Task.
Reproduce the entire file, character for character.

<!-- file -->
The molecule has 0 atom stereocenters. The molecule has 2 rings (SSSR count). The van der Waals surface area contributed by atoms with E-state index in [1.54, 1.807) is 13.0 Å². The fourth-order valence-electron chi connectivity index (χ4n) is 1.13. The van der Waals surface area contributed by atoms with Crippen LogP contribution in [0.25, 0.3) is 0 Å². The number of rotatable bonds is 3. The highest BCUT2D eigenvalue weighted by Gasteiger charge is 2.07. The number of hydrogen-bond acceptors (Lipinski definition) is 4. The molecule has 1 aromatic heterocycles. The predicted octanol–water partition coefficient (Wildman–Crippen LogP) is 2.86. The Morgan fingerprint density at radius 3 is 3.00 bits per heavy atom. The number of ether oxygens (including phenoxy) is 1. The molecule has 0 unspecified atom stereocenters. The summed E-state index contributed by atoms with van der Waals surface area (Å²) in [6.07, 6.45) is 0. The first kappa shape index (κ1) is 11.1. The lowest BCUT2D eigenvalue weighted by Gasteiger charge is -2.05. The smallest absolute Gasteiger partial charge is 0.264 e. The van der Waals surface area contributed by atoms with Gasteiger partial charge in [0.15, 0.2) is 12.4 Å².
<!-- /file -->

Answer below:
The molecule has 0 atom stereocenters. The molecule has 2 rings (SSSR count). The van der Waals surface area contributed by atoms with E-state index in [1.54, 1.807) is 13.0 Å². The fourth-order valence-electron chi connectivity index (χ4n) is 1.13. The van der Waals surface area contributed by atoms with Crippen LogP contribution in [0.25, 0.3) is 0 Å². The number of rotatable bonds is 3. The highest BCUT2D eigenvalue weighted by Gasteiger charge is 2.07. The number of hydrogen-bond acceptors (Lipinski definition) is 4. The molecule has 1 aromatic heterocycles. The predicted octanol–water partition coefficient (Wildman–Crippen LogP) is 2.86. The Morgan fingerprint density at radius 3 is 3.00 bits per heavy atom. The number of ether oxygens (including phenoxy) is 1. The molecule has 0 unspecified atom stereocenters. The summed E-state index contributed by atoms with van der Waals surface area (Å²) in [6.07, 6.45) is 0. The first kappa shape index (κ1) is 11.1. The lowest BCUT2D eigenvalue weighted by Gasteiger charge is -2.05. The smallest absolute Gasteiger partial charge is 0.264 e. The van der Waals surface area contributed by atoms with Gasteiger partial charge in [0.15, 0.2) is 12.4 Å².